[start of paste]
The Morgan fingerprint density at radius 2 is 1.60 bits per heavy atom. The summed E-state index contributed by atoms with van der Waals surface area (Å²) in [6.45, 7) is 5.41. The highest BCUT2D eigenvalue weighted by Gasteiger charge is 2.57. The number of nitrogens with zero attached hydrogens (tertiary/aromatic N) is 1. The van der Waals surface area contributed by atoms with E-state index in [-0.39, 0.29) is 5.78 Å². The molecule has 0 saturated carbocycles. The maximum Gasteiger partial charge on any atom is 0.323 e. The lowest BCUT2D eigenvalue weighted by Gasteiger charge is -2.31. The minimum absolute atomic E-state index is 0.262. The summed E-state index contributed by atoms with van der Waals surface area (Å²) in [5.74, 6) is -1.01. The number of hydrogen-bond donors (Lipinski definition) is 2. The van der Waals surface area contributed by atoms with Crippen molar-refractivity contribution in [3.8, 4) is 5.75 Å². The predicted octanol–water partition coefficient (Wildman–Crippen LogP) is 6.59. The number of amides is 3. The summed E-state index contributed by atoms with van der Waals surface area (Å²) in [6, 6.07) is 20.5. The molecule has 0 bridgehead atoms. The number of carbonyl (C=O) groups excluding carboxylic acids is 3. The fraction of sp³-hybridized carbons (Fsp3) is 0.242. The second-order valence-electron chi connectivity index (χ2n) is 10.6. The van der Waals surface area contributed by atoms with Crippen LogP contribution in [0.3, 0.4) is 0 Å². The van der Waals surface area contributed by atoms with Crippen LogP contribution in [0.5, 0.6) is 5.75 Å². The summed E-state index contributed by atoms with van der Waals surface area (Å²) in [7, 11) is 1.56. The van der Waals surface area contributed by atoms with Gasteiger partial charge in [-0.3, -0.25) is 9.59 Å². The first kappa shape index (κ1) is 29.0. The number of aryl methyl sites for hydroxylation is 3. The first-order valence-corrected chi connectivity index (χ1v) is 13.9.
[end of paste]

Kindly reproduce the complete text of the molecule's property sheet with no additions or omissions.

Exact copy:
The Morgan fingerprint density at radius 2 is 1.60 bits per heavy atom. The summed E-state index contributed by atoms with van der Waals surface area (Å²) in [6.45, 7) is 5.41. The highest BCUT2D eigenvalue weighted by Gasteiger charge is 2.57. The number of nitrogens with zero attached hydrogens (tertiary/aromatic N) is 1. The van der Waals surface area contributed by atoms with E-state index in [-0.39, 0.29) is 5.78 Å². The molecule has 0 saturated carbocycles. The maximum Gasteiger partial charge on any atom is 0.323 e. The lowest BCUT2D eigenvalue weighted by Gasteiger charge is -2.31. The minimum absolute atomic E-state index is 0.262. The summed E-state index contributed by atoms with van der Waals surface area (Å²) in [5.74, 6) is -1.01. The number of hydrogen-bond donors (Lipinski definition) is 2. The van der Waals surface area contributed by atoms with Crippen molar-refractivity contribution in [3.8, 4) is 5.75 Å². The predicted octanol–water partition coefficient (Wildman–Crippen LogP) is 6.59. The number of amides is 3. The summed E-state index contributed by atoms with van der Waals surface area (Å²) in [6, 6.07) is 20.5. The molecule has 0 bridgehead atoms. The number of carbonyl (C=O) groups excluding carboxylic acids is 3. The fraction of sp³-hybridized carbons (Fsp3) is 0.242. The second-order valence-electron chi connectivity index (χ2n) is 10.6. The van der Waals surface area contributed by atoms with Crippen LogP contribution in [0.3, 0.4) is 0 Å². The van der Waals surface area contributed by atoms with Crippen LogP contribution in [0.5, 0.6) is 5.75 Å². The summed E-state index contributed by atoms with van der Waals surface area (Å²) in [7, 11) is 1.56. The van der Waals surface area contributed by atoms with Gasteiger partial charge in [-0.3, -0.25) is 9.59 Å². The first kappa shape index (κ1) is 29.0. The number of aryl methyl sites for hydroxylation is 3. The first-order valence-corrected chi connectivity index (χ1v) is 13.9.